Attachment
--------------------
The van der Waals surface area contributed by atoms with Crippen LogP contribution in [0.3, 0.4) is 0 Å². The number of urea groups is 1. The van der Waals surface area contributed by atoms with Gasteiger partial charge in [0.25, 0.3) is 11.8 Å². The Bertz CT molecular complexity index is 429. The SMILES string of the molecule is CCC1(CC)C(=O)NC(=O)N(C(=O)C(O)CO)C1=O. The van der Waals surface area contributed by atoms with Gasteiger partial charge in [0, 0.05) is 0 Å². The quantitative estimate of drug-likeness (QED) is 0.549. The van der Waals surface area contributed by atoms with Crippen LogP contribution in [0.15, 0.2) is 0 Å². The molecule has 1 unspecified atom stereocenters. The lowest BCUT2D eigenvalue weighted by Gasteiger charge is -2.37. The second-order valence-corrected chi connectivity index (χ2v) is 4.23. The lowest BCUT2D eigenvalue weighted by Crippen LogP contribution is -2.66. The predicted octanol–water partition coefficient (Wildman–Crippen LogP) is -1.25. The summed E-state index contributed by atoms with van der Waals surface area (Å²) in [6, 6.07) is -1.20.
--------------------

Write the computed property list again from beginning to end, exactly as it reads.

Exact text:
The van der Waals surface area contributed by atoms with Crippen LogP contribution in [0.3, 0.4) is 0 Å². The number of urea groups is 1. The van der Waals surface area contributed by atoms with Gasteiger partial charge in [0.25, 0.3) is 11.8 Å². The Bertz CT molecular complexity index is 429. The SMILES string of the molecule is CCC1(CC)C(=O)NC(=O)N(C(=O)C(O)CO)C1=O. The van der Waals surface area contributed by atoms with Gasteiger partial charge in [0, 0.05) is 0 Å². The quantitative estimate of drug-likeness (QED) is 0.549. The van der Waals surface area contributed by atoms with Crippen LogP contribution in [0.15, 0.2) is 0 Å². The molecule has 1 unspecified atom stereocenters. The lowest BCUT2D eigenvalue weighted by Gasteiger charge is -2.37. The second-order valence-corrected chi connectivity index (χ2v) is 4.23. The lowest BCUT2D eigenvalue weighted by Crippen LogP contribution is -2.66. The predicted octanol–water partition coefficient (Wildman–Crippen LogP) is -1.25. The summed E-state index contributed by atoms with van der Waals surface area (Å²) in [6, 6.07) is -1.20.